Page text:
On Wednesday, I wrote about some moral theology principles on vaccines. I showed several points. Diseases are physical evils and vaccines thus relate to the most fundamental principles of moral theology. Vaccines are ordinary means so have a general obligation. There I briefly mentioned the social doctrine of the Church, but noted I would go more in-depth in this follow-up. This piece will mainly quote and analyze someone else’s work. A scientist and a philosopher (Paul J. Carson & Anthony T. Flood) wrote an article titled “Catholic Social Teaching and the Duty to Vaccinate” for The American Journal of Bioethics in 2017.
They have four main parts. The first is basically about the astronomically remote connection to abortion. As I’ve covered this extensively already, I won’t cite this section. Their other three points relate to coverup claims, collective action, and social doctrine. At the end, I will address an objection around the words “voluntary” and “obligation” in the CDF statement.
Their second point is about how it is not reasonable to believe the wild coverup narrative.
To the vaccine skeptics who are prone to viewing vaccine promotion as driven by some sort of mass collusion between government, industry, and the medical profession for the sake of profiteering and scientific opportunism over the desire to save lives and help people, we feel there is little to say. Beyond the somewhat fanciful notion that such a collusion on such a scale could even practically take place, impugning wholesale the individuals working in the broad medical, scientific, corporate, and public health fields in such a way is uncharitable at best and deeply offensive at worst. That said, the skepticism of persons troubled by changing scientific paradigms and past mishaps in public health warrants a serious response…
There is overwhelming support from the broader scientific, medical, and public health communities that vaccines are indeed safe and have been an incredible tool in the reduction of illness and death from numerous dis-eases. It is estimated that vaccination of each U.S. birth cohort with the current childhood immunization schedule prevents approximately 42,000 deaths and 20 million cases of disease, with a net savings of nearly $14 billion in direct costs and $69 billion in total societal costs (CDC 1999).
They point out two main issues. The proposed collusion and conspiracy are so large that the probability is so small as to be considered zero. Plus, the main goal of more money for the medical industry seems to be just the opposite: we pay less for them than the disease they prevent would make medical companies. Although Catholics are not required to believe the reasonable, overwhelming majority, and highly probable opinion of science, it should be a kind of default. This is all the more true when it presents no issues with the faith which is the case with vaccination.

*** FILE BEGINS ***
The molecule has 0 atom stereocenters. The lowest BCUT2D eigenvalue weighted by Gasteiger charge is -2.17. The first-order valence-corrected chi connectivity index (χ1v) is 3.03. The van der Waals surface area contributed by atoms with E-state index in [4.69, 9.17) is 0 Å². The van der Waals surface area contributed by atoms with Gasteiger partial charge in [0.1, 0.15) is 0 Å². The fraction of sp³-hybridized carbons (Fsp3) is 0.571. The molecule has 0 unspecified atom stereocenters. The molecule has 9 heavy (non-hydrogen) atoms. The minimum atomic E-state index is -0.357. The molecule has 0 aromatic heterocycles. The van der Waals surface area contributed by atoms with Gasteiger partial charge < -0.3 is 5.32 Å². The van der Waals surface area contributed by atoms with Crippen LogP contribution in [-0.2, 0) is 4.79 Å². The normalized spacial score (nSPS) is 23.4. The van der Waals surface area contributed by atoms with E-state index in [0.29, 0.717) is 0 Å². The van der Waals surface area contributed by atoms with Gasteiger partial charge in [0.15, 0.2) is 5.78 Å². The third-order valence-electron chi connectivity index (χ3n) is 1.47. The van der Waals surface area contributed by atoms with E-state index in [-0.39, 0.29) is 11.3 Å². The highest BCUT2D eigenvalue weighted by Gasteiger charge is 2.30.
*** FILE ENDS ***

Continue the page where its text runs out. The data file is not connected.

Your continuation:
Vaccines are about collective action. A bunch of us vaccinating can easily prevent someone else’s death.
They note that an issue with vaccines is the greatest effect of vaccines comes when herd immunity is achieved as then the disease completely dies out in that population. Even if we don’t reach this level, we often vaccinate for the sake of others, more than for our own good alone. They note a study on the flu vaccine: “It was shown that counties with immunization rates ≥31% in their healthy young population had a 20.6% decrease in influenza diagnosis in the elderly compared to counties with ≤15% immunization rates.” Sure, my risk of death from flu is minuscule, but I get an annual flu vaccine as I don’t want to accidentally infect some elderly Catholic at Mass or on a sick visit.
Even those who don’t vaccinate enjoy the benefits of vaccination. 75 years ago, almost everyone got measles as it was passed around so easily before vaccines. But today, even an unvaccinated child has a decent chance of avoiding measles because most around them are vaccinated so can’t give them measles. We should avoid such free-loading: let’s contribute to the common good, not just take from it.
The Duty to Vaccinate
Carson and Flood go further arguing there is a positive duty to vaccinate in most cases following Catholic Social Teaching. They begin with #165 from the Compendium of Social Doctrine: “A society that wishes and intends to remain at the service of the human being at every level is a society that has the common good — the good of all people and of the whole person— as its primary goal. The human person cannot find fulfillment in himself, that is, apart from the fact that he exists ‘with’ others and ‘for’ others.” In seeking the common good, we cannot ignore our place in society and in connection to others. They note that it follows from this that we have certain duties which “involve certain acts performed for the benefit of others, even at the expense of one’s own self-interest and private goals.” This is solidarity.